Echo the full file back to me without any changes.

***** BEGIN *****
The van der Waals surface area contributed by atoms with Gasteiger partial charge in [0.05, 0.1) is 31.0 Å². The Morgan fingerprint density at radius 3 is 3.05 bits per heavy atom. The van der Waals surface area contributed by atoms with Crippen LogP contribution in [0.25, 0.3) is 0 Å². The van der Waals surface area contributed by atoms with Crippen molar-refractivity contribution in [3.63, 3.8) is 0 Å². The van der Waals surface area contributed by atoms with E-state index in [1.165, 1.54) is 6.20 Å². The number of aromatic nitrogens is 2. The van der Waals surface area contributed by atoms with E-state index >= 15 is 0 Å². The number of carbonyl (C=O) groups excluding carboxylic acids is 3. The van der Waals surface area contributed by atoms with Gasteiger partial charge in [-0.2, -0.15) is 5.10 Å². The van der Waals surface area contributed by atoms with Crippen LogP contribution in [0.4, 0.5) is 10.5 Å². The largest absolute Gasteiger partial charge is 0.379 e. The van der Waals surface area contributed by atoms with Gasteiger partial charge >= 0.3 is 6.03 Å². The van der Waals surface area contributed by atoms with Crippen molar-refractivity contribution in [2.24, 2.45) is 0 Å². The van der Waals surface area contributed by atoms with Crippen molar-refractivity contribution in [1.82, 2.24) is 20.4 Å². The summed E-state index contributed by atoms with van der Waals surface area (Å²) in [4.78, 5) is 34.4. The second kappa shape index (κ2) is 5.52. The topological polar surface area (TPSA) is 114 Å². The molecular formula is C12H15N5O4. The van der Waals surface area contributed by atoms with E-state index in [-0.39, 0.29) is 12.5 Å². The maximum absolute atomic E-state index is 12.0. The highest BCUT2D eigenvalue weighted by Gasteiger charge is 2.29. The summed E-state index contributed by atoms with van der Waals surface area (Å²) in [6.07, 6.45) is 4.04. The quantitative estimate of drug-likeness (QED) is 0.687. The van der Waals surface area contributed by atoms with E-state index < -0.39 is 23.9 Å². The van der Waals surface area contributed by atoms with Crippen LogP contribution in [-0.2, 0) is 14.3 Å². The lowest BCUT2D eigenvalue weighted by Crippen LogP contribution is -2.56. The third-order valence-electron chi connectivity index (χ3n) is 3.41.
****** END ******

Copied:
The van der Waals surface area contributed by atoms with Gasteiger partial charge in [0.05, 0.1) is 31.0 Å². The Morgan fingerprint density at radius 3 is 3.05 bits per heavy atom. The van der Waals surface area contributed by atoms with Crippen LogP contribution in [0.25, 0.3) is 0 Å². The van der Waals surface area contributed by atoms with Crippen molar-refractivity contribution in [3.63, 3.8) is 0 Å². The van der Waals surface area contributed by atoms with E-state index in [1.165, 1.54) is 6.20 Å². The number of aromatic nitrogens is 2. The van der Waals surface area contributed by atoms with E-state index >= 15 is 0 Å². The number of carbonyl (C=O) groups excluding carboxylic acids is 3. The van der Waals surface area contributed by atoms with Gasteiger partial charge in [-0.2, -0.15) is 5.10 Å². The van der Waals surface area contributed by atoms with Crippen LogP contribution in [0.4, 0.5) is 10.5 Å². The largest absolute Gasteiger partial charge is 0.379 e. The van der Waals surface area contributed by atoms with Gasteiger partial charge >= 0.3 is 6.03 Å². The van der Waals surface area contributed by atoms with Crippen molar-refractivity contribution in [2.24, 2.45) is 0 Å². The van der Waals surface area contributed by atoms with Crippen molar-refractivity contribution in [1.82, 2.24) is 20.4 Å². The summed E-state index contributed by atoms with van der Waals surface area (Å²) in [4.78, 5) is 34.4. The second kappa shape index (κ2) is 5.52. The topological polar surface area (TPSA) is 114 Å². The molecular formula is C12H15N5O4. The van der Waals surface area contributed by atoms with E-state index in [-0.39, 0.29) is 12.5 Å². The maximum absolute atomic E-state index is 12.0. The highest BCUT2D eigenvalue weighted by Gasteiger charge is 2.29. The summed E-state index contributed by atoms with van der Waals surface area (Å²) in [6.07, 6.45) is 4.04. The quantitative estimate of drug-likeness (QED) is 0.687. The van der Waals surface area contributed by atoms with E-state index < -0.39 is 23.9 Å². The van der Waals surface area contributed by atoms with Crippen LogP contribution in [-0.2, 0) is 14.3 Å². The lowest BCUT2D eigenvalue weighted by Crippen LogP contribution is -2.56. The third-order valence-electron chi connectivity index (χ3n) is 3.41.